The battle for control of Rogers Communications Inc., which is coming to a head in a B.C. court Monday, has involved an ever-increasing number of lawyers as players in the corporate drama cycle their way through law firms because of potential conflicts of interest.
The B.C. Supreme Court hearing is expected to decide if Edward Rogers can dictate who is on, and off, the board of Canada’s largest cellphone and cable company, founded by his father. Rogers is on its second law firm in as many weeks.
Rogers’s first set of advisers, at Fasken Martineau DuMoulin LLP, were replaced by Goodmans LLP in late October, an unusual shift for a company in the midst of a court battle. The two firms declined to comment on the switch.
Hiring Goodmans triggered another legal challenge last week, as lawyers for Edward Rogers flagged a new potential conflict. In court filings, they pointed out Goodmans is now representing both the company and chief executive Joe Natale, who Mr. Rogers unsuccessfully attempted to fire in late September, setting off an increasingly bitter feud. Goodmans responded by saying both the CEO and the company signed off on the firm as Fasken’s replacement, eliminating the issue.
Legal experts say the conflicts laid bare at Rogers, which play out against a backdrop of consolidation in corporate Canada, highlight the barriers to mergers among major law firms and strengthen the business case for specialized legal boutiques.
Rogers’s court filings now list dozens of lawyers at different firms, including a number of boutiques. Conference calls on company issues can ring up more than $50,000 an hour in legal fees. In one court filing, Edward Rogers requests the company pay his legal costs.
“Situations like Rogers create unique conflicts,” said lawyer Gavin MacKenzie at MacKenzie Barristers, an expert in legal ethics. Mr. MacKenzie is a former head of a regulatory body for lawyers as treasurer of the Law Society of Ontario.
“You have a public company, where everyone was previously rowing in one direction, suddenly breaking down into constituencies that have very different goals, creating significant challenges for their lawyers,” he said.
Last Friday, court filings show three members of the Rogers family – Loretta Rogers, widow of the founder, and two of her daughters, Melinda and Martha – attacked perceived conflicts at Torys LLP. The corporate law firm has overseen the clan’s affairs for decades and works for the Rogers Control Trust, an entity that controls 97.5 per cent of the company’s voting shares. In the 1960s, newly graduated law student Ted Rogers articled at Torys before moving into radio and cable.
Loretta Rogers, Melinda Rogers-Hixon and Martha Rogers all wanted to drop Torys after the firm did the bidding of a majority of the 10 individuals overseeing the Rogers trust, including trust chair Edward Rogers. In an e-mail, Martha Rogers told Torys partner Richard Willoughby: “You’ve lost the legal capacity to act due to your conflicts of interest and blatant lack of independence.”
Court filings show Mr. Willoughby responded to all three by explaining that the firm would continue to counsel the “balance of members” of the Rogers trust, while those with different interests should consider hiring their own lawyers.
The Rogers family is taking that advice. Edward Rogers hired boutique law firms Lax O’Sullivan Lisus Gottlieb LLP in Toronto and Vancouver-based McEwan Cooper Dennis LLP. Melinda Rogers-Hixon is using Norton Rose Fulbright Canada LLP. And Stikeman Elliott LLP is advising five independent Rogers directors, a group Edward Rogers is attempting to replace in Monday’s court hearing.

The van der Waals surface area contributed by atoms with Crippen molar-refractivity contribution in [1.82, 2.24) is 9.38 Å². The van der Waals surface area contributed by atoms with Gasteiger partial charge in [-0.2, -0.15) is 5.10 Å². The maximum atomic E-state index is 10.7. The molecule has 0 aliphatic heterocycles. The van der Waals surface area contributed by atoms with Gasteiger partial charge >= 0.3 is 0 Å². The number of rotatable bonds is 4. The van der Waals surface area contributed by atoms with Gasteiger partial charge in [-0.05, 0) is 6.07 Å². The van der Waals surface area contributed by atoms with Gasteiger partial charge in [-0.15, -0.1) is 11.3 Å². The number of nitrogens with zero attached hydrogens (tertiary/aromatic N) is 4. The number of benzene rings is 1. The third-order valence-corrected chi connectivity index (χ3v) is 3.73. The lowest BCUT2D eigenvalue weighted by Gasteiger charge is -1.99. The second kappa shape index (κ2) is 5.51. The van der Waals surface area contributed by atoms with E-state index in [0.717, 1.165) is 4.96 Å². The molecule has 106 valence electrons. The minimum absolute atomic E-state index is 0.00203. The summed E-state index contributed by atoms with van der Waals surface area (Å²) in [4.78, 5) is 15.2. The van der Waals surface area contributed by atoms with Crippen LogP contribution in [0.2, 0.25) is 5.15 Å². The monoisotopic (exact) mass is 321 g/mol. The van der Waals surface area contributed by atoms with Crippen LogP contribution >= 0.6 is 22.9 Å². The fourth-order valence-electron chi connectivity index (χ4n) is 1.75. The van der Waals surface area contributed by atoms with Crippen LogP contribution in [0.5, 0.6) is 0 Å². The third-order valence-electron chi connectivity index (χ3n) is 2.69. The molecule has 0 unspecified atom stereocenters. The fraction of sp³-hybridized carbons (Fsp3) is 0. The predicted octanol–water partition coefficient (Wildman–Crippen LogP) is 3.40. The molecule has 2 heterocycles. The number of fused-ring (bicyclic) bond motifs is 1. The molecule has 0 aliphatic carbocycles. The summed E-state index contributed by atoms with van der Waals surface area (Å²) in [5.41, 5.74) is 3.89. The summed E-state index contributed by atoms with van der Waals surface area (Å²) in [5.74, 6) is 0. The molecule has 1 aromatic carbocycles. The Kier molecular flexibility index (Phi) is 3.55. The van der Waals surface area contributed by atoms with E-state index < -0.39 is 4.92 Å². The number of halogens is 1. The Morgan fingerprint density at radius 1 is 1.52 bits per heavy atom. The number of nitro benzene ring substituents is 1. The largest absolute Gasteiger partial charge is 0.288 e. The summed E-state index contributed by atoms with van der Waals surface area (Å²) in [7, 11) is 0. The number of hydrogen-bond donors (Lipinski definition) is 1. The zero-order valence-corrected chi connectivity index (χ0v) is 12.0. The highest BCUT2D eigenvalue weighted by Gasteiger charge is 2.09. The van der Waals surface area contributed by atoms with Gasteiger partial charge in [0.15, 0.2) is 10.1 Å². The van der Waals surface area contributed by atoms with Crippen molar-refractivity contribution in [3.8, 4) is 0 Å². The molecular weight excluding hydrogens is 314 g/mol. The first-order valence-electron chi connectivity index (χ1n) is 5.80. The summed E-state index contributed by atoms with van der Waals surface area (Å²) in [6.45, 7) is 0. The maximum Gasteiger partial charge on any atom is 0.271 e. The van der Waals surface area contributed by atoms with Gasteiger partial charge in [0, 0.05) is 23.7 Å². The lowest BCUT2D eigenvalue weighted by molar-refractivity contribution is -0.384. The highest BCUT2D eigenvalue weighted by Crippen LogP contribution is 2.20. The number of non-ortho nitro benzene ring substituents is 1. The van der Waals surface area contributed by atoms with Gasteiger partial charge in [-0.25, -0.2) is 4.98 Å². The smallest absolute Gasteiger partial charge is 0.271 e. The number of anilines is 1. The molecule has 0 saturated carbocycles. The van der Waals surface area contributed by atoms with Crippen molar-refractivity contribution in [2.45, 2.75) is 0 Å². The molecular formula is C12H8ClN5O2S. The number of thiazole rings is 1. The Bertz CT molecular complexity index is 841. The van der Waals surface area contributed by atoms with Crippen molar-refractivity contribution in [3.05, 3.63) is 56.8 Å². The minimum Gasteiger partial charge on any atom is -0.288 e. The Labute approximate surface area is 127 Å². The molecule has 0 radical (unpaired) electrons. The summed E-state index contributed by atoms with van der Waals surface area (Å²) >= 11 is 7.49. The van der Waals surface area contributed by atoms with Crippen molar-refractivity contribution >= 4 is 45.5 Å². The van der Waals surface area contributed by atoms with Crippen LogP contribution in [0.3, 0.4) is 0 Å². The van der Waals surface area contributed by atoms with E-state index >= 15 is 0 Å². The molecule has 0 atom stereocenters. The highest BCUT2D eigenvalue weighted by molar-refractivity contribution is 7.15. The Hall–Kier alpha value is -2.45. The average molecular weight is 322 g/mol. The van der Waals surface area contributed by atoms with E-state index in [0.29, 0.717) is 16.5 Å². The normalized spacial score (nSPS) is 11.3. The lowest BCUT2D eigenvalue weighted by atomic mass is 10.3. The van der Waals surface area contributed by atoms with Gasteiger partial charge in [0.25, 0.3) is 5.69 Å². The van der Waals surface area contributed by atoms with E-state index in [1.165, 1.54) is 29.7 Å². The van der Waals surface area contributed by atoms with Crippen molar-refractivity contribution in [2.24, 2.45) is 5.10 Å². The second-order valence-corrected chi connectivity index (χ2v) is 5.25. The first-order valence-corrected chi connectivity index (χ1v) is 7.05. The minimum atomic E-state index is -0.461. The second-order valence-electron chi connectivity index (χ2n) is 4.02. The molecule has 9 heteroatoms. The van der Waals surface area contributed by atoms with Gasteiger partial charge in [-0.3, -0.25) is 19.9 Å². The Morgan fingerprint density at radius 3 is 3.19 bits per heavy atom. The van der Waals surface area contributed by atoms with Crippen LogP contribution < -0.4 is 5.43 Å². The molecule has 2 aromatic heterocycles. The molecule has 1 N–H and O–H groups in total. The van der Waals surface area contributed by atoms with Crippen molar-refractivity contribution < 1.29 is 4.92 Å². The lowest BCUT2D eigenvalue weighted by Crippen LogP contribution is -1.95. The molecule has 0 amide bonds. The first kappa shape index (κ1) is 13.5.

A series of Supreme Court of Canada decisions over the past three decades raised the bar on a law firm’s duty to its clients. In a 2013 decision on a case involving Canadian National Railway Co., the top court said a law firm cannot act for a client whose interests oppose another client, even in unrelated matters, unless both sides consent.
“Lawyers are required to avoid conflicts of interest, or even what a reasonable person would regard as creating an appearance of a conflict of interest,” said Jeffrey MacIntosh, a law professor at the University of Toronto. “Big law firms are particularly challenged in this respect, since they have so many clients that conflicts become almost inevitable.”
Potential client conflicts are a “significant issue” for approximately a dozen major Canadian law firms as they consider mergers or expansion, Mr. MacKenzie said. He said there are a shrinking number of corporate customers in most economic sectors – finance, telecom, manufacturing and resources – so bringing together large firms will inevitably mean losing clients to conflicts.
A number of small firms with central roles in the Rogers leadership struggle, including Lax O’Sullivan Lisus Gottlieb, trace their roots to litigators who left major firms in part to avoid conflicts. Partners at the boutique used to work at Goodmans and McCarthy Tétrault. Mr. MacKenzie said as courts raised the bar on a lawyer’s duty to its clients, they ensured a steady stream of work will go to boutique firms with proven practitioners.
As Canadian law firms built national and global practices – Fasken has offices in seven cities across the country, plus in Britain, China and South Africa – they have developed systems and processes to identify and deal with potential conflicts.
For example, when a lawyer wants to bring on a new client at a major firm, they are expected to identify all the parties involved in a file that goes into the firm’s database. A conflicts committee then checks for issues before taking on the new assignment.
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